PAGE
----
Monday, December 27, 2021

The Alleluia of Christmas Day, the Protomartyr, and the Beloved Disciple

I always feel that the feast of the Beloved Disciple, the Eagle Evangelist, the Divine, the Theologian, the Seer of Patmos, ought to receive much more attention than it does. Part of the reason for that feeling might be personal: my wife and I chose this feastday for our nuptial High Mass twenty-three years ago. But it also has to do with my study of St. John’s Gospel and St. Thomas Aquinas’s commentary thereupon, which is his most profound biblical work; it has to do with my brushing up against St. John nearly every day in the form of the Prologue that serves as the traditional Mass’s “epilogue.” And ever since I read Scott Hahn’s book The Supper of the Lamb, I have thought about St. John’s Book of Revelation as the template for Catholic liturgy.

As a church musician, it pains me that the feast of St. Stephen, St. John, and the Holy Innocents, indeed every day of the Christmas octave until the Circumcision, relatively rarely sees a sung Mass or a solemn Mass. Most clergy and musicians are exhausted after the liturgical (and other) excesses of Christmas, so church tends to be sparsely attended on these octave days. I’ve noticed a similar phenomenon during the octave of Easter. Even though each day of the octave has a splendid proper Mass, all of them graced with some of the most sublime chants of the entire repertoire, one will be lucky to see a motley group sprinkled in the church for low Mass. I wonder if it has been ever thus. Perhaps readers more knowledgeable of historical precedents regarding the observance of days within these two octaves could add some observations in the comments.

Fortunately, over the past three decades, I have been called upon, at one time or another, to sing Mass for most of these octave days, and thus have slowly become acquainted with their more exotic riches. Singing for the feast of St. Stephen last year, I was surprised by the challenge presented by the grand Offertory “Elegerunt Apostoli Stephanum levitam”—with its exultant flourishes on the words plenum fide and Domine Jesu, and its climbing figures on lapidaverunt and spiritum—and the equally grand Communion “Video caelos apertos.”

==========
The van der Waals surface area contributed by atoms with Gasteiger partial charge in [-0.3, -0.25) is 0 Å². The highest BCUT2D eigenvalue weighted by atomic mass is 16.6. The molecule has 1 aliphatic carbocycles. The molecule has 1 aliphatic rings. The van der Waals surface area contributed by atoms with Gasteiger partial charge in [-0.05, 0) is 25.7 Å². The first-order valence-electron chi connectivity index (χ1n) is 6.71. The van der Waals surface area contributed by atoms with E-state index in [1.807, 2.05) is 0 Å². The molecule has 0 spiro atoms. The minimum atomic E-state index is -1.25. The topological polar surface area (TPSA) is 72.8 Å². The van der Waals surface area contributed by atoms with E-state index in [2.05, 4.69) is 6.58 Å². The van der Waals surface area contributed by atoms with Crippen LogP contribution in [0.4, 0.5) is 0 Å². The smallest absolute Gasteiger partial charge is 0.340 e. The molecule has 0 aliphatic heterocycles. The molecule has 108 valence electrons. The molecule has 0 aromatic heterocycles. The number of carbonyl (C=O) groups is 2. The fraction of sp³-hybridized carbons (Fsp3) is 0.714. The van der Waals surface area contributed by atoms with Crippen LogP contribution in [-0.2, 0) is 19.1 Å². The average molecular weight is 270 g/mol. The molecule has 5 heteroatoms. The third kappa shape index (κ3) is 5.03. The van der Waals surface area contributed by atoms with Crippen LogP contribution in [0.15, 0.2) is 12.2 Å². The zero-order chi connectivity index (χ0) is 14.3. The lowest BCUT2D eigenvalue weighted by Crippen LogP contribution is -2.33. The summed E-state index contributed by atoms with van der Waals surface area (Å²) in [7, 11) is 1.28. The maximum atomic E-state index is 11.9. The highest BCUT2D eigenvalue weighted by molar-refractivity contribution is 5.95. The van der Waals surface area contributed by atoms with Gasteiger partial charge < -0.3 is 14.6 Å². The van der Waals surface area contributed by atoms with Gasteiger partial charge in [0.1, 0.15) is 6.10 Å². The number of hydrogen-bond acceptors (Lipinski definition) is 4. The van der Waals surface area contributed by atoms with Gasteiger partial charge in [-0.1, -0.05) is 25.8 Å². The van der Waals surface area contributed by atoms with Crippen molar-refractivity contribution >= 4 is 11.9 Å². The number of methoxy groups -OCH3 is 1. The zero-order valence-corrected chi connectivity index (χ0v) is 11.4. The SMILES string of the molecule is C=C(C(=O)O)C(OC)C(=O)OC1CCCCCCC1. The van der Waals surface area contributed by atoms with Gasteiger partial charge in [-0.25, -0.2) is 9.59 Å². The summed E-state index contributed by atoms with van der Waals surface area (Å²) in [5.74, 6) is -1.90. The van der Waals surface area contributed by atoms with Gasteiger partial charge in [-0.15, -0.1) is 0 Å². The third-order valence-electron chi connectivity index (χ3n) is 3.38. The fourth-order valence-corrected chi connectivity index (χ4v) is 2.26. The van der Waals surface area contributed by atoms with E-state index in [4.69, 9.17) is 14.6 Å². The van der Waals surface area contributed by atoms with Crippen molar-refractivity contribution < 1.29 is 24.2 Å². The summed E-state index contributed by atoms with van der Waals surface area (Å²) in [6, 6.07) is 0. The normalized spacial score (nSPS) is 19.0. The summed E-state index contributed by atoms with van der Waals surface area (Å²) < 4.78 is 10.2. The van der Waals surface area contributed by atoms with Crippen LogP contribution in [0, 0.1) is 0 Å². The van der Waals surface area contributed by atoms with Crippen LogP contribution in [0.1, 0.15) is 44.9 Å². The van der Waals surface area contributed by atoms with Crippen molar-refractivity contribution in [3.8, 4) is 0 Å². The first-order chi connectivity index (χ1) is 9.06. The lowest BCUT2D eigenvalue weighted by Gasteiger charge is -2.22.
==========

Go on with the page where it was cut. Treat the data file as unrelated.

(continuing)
What really caught my attention was the fact that the same melody is used for the Alleluia on December 25th (Mass of the Day), December 26th, and December 27th, with only the words changing. In this way, the liturgy establishes a subtle but profound connection between these three feasts and their respective Gospels. The Christ-child, Word made flesh, the faithful witness, “the only man who was born to die” as Fulton Sheen once said, is accompanied in the Gospel procession by His first martyr, and by the virgin disciple who followed the Lamb whithersoever He went, even to the foot of the Cross and the empty tomb. The great light descends to the earth; the heavens are opened for the just; true testimony is borne to the Light who is the Life of men.

Dies sanctifícátus illúxit nobis: veníte, gentes, et adoráte Dóminum: quia hódie descéndit lux magna super terram. (A sanctified day hath shone upon us: come ye Gentiles and adore the Lord: for this day a great light hath descended upon the earth.) [The Gospel of the day is the Prologue of St. John.]


Video cælos apertos, et Jesum stantem a dextris virtutis Dei. (I see the heavens opened, and Jesus standing on the right hand of the power of God.) [The Gospel of the day is from Matthew 23, Christ's prophecy of the coming persecution of His disciples, and His lament over Jerusalem.] 


Hic est discipulus ille, qui testamonium perhibet de his: et scimus, quia verum est testimonium ejus. (This is that disciple who giveth testimony of these things: and we know that his testimony is true.) [The Gospel is from John 21, the curious passage where St. Peter asks Jesus about John, and receives a response that is then said to be misinterpreted as John not dying.]

A pragmatically-minded person might point out that it’s also a mercy to the singers to give them the same melody three days in a row, so that if they are going to sing all these Masses right after Christmas, some of the weight has been lifted off their shoulders. How like the tradition of the Church, to do something at once so beautiful and so practical!

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